"He came up to me before my next start," Kennedy said of Hudson, "and said, 'I'm going to need you to throw a shutout next time out because apparently I do the same thing you do.'"

"I'm just rooting for him to win the Cy Young, because that would mean I had a good season, too," joked Hudson, who has 11 wins of his own.

Veteran Joe Saunders has been good in the No. 3 spot, and Josh Collmenter gave the team a boost by pitching outstanding in his first six starts after being promoted from the Minors. Micah Owings and Barry Enright were used to fill out the rotation before Towers landed Jason Marquis from Washington just before the July 31 non-waiver Trade Deadline to fill out the rest of the rotation.

The bullpen, which had the third-worst ERA in Major League history last year, has been much improved thanks to the signing of Putz, who is 27-for-31 in save opportunities, and Towers' acquisition of setup man David Hernandez, who was 9-for-9 in converting saves during Putz's absence due to elbow tendinitis.

Putz has not only given the team its first legitimate closer since Jose Valverde in 2007, but he has also provided leadership among the relievers, who at his urging do their own pregame stretch on the field before the rest of the team.

"I think the key to the bullpen this year is J.J.," Montero said. "I think he's helped the bullpen big-time. That's what we were missing -- a veteran guy to be a leader there."

Despite their play thus far, there is plenty of skepticism about the D-backs' ability to stick with the Giants down the stretch.

"We're probably under the radar just because the guys that pick those things didn't pick us, so they're still waiting for us to drop off," Johnson said. "But our pitching has been really good for four-plus months, and there's no reason it won't continue. We'll be in the majority of our games right up until the end."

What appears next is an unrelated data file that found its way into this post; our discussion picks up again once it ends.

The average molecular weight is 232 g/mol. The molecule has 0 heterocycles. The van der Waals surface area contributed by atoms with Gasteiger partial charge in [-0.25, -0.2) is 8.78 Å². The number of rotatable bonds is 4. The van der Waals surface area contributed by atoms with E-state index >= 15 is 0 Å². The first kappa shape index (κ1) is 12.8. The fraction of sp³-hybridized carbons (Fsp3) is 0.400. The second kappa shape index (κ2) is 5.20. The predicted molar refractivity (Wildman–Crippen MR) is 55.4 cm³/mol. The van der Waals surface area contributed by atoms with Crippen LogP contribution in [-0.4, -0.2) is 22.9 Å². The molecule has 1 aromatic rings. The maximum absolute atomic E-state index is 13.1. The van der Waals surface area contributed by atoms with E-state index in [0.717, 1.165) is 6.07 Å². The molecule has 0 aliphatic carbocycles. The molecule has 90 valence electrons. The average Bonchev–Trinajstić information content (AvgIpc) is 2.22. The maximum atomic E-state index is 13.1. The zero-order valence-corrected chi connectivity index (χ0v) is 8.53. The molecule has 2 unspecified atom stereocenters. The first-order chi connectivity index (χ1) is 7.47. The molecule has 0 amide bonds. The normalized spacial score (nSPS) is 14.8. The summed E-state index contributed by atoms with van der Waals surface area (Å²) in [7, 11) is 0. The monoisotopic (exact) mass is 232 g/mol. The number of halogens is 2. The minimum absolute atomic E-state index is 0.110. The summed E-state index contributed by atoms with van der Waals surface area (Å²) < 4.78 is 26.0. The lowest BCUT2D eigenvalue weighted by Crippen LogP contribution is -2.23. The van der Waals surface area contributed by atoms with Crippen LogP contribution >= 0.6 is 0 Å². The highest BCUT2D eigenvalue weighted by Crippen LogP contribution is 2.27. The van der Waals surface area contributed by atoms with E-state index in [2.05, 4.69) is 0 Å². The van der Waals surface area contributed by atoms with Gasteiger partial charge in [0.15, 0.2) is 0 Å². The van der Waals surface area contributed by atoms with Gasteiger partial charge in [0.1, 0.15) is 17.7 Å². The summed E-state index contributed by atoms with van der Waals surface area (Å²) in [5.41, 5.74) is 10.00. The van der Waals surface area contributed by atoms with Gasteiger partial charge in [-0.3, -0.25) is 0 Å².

Gibson has molded this team into the image he wants -- a collection of guys who play hard night in and night out.

For Gibson, a former two-time World Series champion, winning can be just as much of a problem as losing if it breeds complacency, so even after a 6-3 California road trip earlier this month during which his club took two of three from the Giants, Gibson was leery.

"From where we are today, we have so far to go," Gibson said. "You just need to remain so humble and keep things in perspective to a huge degree, and that's what we'll do."

Steve Gilbert is a reporter for MLB.com. Read his blog, Inside the D-backs, and follow him on Twitter @dbackswriter. This story was not subject to the approval of Major League Baseball or its clubs.